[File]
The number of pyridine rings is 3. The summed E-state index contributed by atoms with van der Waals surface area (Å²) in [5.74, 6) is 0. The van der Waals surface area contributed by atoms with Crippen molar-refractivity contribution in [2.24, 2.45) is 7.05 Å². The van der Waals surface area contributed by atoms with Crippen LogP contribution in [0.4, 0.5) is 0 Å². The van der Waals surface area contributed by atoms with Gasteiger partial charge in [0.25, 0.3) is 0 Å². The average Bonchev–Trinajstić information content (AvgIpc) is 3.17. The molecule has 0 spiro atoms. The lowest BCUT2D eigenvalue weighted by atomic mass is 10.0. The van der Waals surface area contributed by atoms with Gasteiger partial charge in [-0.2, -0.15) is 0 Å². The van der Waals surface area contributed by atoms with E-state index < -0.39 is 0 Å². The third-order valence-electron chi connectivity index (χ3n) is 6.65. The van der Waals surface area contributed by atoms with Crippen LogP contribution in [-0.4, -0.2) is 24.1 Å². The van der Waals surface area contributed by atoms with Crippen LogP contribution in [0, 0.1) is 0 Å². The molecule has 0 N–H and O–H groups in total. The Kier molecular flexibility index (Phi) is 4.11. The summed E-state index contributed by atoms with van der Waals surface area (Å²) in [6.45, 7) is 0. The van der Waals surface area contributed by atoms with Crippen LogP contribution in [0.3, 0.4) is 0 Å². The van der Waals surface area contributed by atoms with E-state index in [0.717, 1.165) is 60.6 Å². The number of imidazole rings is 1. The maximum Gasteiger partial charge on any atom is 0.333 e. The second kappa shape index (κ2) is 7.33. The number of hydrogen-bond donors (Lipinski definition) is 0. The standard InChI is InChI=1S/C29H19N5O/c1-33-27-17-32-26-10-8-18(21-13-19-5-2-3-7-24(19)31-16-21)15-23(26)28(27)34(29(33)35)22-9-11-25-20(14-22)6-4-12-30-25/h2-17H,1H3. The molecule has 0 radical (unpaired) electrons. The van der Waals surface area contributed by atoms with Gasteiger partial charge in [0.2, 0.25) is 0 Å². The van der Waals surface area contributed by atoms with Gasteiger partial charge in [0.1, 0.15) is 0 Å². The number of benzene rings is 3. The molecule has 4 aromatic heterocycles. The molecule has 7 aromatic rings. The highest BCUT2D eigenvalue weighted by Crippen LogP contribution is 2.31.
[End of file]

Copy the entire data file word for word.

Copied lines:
The number of pyridine rings is 3. The summed E-state index contributed by atoms with van der Waals surface area (Å²) in [5.74, 6) is 0. The van der Waals surface area contributed by atoms with Crippen molar-refractivity contribution in [2.24, 2.45) is 7.05 Å². The van der Waals surface area contributed by atoms with Crippen LogP contribution in [0.4, 0.5) is 0 Å². The van der Waals surface area contributed by atoms with Gasteiger partial charge in [0.25, 0.3) is 0 Å². The average Bonchev–Trinajstić information content (AvgIpc) is 3.17. The molecule has 0 spiro atoms. The lowest BCUT2D eigenvalue weighted by atomic mass is 10.0. The van der Waals surface area contributed by atoms with Gasteiger partial charge in [-0.2, -0.15) is 0 Å². The van der Waals surface area contributed by atoms with E-state index < -0.39 is 0 Å². The third-order valence-electron chi connectivity index (χ3n) is 6.65. The van der Waals surface area contributed by atoms with Crippen LogP contribution in [-0.4, -0.2) is 24.1 Å². The van der Waals surface area contributed by atoms with Crippen LogP contribution in [0, 0.1) is 0 Å². The molecule has 0 N–H and O–H groups in total. The Kier molecular flexibility index (Phi) is 4.11. The summed E-state index contributed by atoms with van der Waals surface area (Å²) in [6.45, 7) is 0. The van der Waals surface area contributed by atoms with Crippen LogP contribution in [0.3, 0.4) is 0 Å². The van der Waals surface area contributed by atoms with E-state index in [0.717, 1.165) is 60.6 Å². The number of imidazole rings is 1. The maximum Gasteiger partial charge on any atom is 0.333 e. The second kappa shape index (κ2) is 7.33. The number of hydrogen-bond donors (Lipinski definition) is 0. The standard InChI is InChI=1S/C29H19N5O/c1-33-27-17-32-26-10-8-18(21-13-19-5-2-3-7-24(19)31-16-21)15-23(26)28(27)34(29(33)35)22-9-11-25-20(14-22)6-4-12-30-25/h2-17H,1H3. The molecule has 0 radical (unpaired) electrons. The van der Waals surface area contributed by atoms with Gasteiger partial charge in [0.2, 0.25) is 0 Å². The van der Waals surface area contributed by atoms with Gasteiger partial charge in [0.1, 0.15) is 0 Å². The number of benzene rings is 3. The molecule has 4 aromatic heterocycles. The molecule has 7 aromatic rings. The highest BCUT2D eigenvalue weighted by Crippen LogP contribution is 2.31.